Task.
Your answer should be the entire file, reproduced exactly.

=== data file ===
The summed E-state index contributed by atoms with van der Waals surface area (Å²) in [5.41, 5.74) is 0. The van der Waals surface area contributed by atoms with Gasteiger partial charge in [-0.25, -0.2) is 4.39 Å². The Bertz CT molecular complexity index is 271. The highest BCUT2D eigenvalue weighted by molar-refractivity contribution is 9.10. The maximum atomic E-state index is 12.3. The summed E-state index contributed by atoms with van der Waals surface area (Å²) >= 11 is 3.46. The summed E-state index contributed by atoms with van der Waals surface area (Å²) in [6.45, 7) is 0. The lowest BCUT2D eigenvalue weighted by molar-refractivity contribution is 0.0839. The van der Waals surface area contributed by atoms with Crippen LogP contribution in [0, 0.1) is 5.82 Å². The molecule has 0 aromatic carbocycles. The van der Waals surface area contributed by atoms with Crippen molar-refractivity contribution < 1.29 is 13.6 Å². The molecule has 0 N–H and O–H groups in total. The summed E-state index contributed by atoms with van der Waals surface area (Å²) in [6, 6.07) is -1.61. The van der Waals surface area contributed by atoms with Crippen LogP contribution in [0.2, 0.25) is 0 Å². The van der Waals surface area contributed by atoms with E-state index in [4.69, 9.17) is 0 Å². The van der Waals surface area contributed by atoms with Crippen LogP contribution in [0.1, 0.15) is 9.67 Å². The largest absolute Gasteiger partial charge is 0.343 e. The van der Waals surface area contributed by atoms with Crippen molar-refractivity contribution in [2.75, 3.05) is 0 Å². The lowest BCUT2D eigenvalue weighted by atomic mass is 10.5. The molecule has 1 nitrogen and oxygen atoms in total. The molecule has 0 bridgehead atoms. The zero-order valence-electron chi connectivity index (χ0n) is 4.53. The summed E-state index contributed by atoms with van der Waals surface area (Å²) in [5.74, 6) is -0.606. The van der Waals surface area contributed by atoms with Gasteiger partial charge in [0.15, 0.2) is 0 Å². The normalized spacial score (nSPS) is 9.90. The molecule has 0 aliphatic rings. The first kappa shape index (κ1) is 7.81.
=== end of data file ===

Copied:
The summed E-state index contributed by atoms with van der Waals surface area (Å²) in [5.41, 5.74) is 0. The van der Waals surface area contributed by atoms with Gasteiger partial charge in [-0.25, -0.2) is 4.39 Å². The Bertz CT molecular complexity index is 271. The highest BCUT2D eigenvalue weighted by molar-refractivity contribution is 9.10. The maximum atomic E-state index is 12.3. The summed E-state index contributed by atoms with van der Waals surface area (Å²) >= 11 is 3.46. The summed E-state index contributed by atoms with van der Waals surface area (Å²) in [6.45, 7) is 0. The lowest BCUT2D eigenvalue weighted by molar-refractivity contribution is 0.0839. The van der Waals surface area contributed by atoms with Crippen LogP contribution in [0, 0.1) is 5.82 Å². The molecule has 0 aromatic carbocycles. The van der Waals surface area contributed by atoms with Crippen molar-refractivity contribution < 1.29 is 13.6 Å². The molecule has 0 N–H and O–H groups in total. The summed E-state index contributed by atoms with van der Waals surface area (Å²) in [6, 6.07) is -1.61. The van der Waals surface area contributed by atoms with Crippen LogP contribution in [0.2, 0.25) is 0 Å². The van der Waals surface area contributed by atoms with E-state index in [4.69, 9.17) is 0 Å². The van der Waals surface area contributed by atoms with Crippen LogP contribution in [0.1, 0.15) is 9.67 Å². The largest absolute Gasteiger partial charge is 0.343 e. The van der Waals surface area contributed by atoms with Crippen molar-refractivity contribution in [2.75, 3.05) is 0 Å². The lowest BCUT2D eigenvalue weighted by atomic mass is 10.5. The molecule has 1 nitrogen and oxygen atoms in total. The molecule has 0 bridgehead atoms. The zero-order valence-electron chi connectivity index (χ0n) is 4.53. The summed E-state index contributed by atoms with van der Waals surface area (Å²) in [5.74, 6) is -0.606. The van der Waals surface area contributed by atoms with Gasteiger partial charge in [0.15, 0.2) is 0 Å². The normalized spacial score (nSPS) is 9.90. The molecule has 0 aliphatic rings. The first kappa shape index (κ1) is 7.81.